Giving up

My friends have stopped drinking and eating meat for Lent.

The joke is that the Pope gave up the papacy.

I have given up romance.

Not for 40 days.

Forever more.

The laws of the universe perhaps ordained it.

Because he came in to my life two years ago on a Good Friday.

I remember that evening only because of what happened after that day. My friends and I were out dancing and drinking at a club and he seemed to know someone in the group.

I don’t remember paying any attention to him after we were introduced. Just before we left, he came across and as it happens with a pleasant person that we meet socially, we casually exchanged phone numbers.

It may not have been obvious but back then, I was trying to shut out a lot of pain. My dear friend Susan had died and I was teetering on the verge of a breakdown. In those terrible weeks that she lingered and clung painfully to life, I’d held on to sanity.

Susan was my pillar of strength. The pillar that held me up for years when I had gone through the most awful period of my life. A time that I would wish on no one. A time that had also made it difficult for me to think of romance or relationships.

Susan’s illness had occupied my life. I had stopped working to sit with Susan through the day. In the evenings, I accepted every invitation to go out and get sloshed; I’d dance and hang out with people who talked about frivolous stuff.

Stuff that I cared a shit about. Not life and death. Anything but that. that’s how I ended up partying that Friday.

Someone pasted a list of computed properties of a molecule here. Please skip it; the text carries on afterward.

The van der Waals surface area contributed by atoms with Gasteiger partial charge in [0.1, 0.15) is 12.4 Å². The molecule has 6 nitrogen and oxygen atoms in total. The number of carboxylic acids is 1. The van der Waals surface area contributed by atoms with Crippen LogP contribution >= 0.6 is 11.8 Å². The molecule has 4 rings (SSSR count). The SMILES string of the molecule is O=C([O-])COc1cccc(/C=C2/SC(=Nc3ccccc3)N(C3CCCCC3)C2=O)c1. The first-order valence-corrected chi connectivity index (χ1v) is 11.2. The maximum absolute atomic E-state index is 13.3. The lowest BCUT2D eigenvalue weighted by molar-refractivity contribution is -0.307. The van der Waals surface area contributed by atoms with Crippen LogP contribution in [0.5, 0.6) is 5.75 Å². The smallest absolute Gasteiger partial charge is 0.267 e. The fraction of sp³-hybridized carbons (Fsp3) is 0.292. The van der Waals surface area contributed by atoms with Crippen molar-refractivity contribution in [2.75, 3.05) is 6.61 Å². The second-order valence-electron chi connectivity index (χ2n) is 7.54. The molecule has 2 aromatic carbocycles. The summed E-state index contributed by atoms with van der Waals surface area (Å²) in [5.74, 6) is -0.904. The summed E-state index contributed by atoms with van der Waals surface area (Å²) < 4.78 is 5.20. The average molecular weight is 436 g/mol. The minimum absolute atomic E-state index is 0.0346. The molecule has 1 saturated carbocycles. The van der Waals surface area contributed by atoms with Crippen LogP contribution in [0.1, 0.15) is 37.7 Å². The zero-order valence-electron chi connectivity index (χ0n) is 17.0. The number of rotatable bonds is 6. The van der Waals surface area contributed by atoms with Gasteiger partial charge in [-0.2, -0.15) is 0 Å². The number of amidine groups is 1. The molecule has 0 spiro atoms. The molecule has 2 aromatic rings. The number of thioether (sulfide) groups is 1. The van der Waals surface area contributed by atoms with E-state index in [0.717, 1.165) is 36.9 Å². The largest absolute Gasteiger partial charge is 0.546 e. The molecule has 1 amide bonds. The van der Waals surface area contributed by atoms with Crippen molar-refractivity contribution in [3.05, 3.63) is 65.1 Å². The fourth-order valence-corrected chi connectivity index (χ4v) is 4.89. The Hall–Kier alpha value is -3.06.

I can’t fathom why I didn’t turn away when he called me. And continued to call me. Perhaps the attention was gratifying. It took my mind off the relentless existential questions that preyed on me.

How do we begin to care about someone? Is it lust that creates a chemistry that we mistake for something more?

It didn’t work that way for me. Not this time.

The funny thing is that we didn’t meet all that often. May be once every few weeks.We chatted though. Evening after evening, until one of us fell asleep.

Mobile technology and 24×7 connectivity fanned the flames of passion on his side and fed my neediness.

We talked about everything and anything. Sports, politics, work, people. He was a fixture in my life.

The times we met were lustful. He was impatient and hungry; his need was so overpowering that I didn’t mind. He didn’t seem to notice that I was passive; accepting, not really participating

He was the companion I had missed. He was warm, intelligent, intense. I could really talk to him. He was funny, irreverent, caustic, sensitive.  He had me loopy with just his words.

Weeks melded into months in the ebb and flow of our relationship.

And as happens the balance shifted. Now it was I who sought meetings. And we met less often.

We still talked. Sensing a shadow, I held back. Desisted from talking.

He reached out. “We connect, we are different, let’s hold on to it”, he said.

We talked some more. My body had thawed, I was seeking and giving, not just accepting.

And then I murmured, “There’s space for no one else but you.”

A cold wind began to blow.

And so it came to pass that when we met after a long long time, he had me pinned against the wall as he whispered, “I don’t want to hurt you. I’m afraid I’m becoming too attached to you. It is not good.”

I told you he was sensitive and intelligent.  He was being the gallant man, taking upon himself the burden of my neediness.

He delivered the kiss-off  like a KO punch. With great aim and accuracy. I smiled; how could I cry? Did I have a choice?

I don’t rant or rail. Abstinence is making me calm.

copyright: Sandhya Mendonca,2013

Author: sandhya mendonca

outpouring of occasional whimsies

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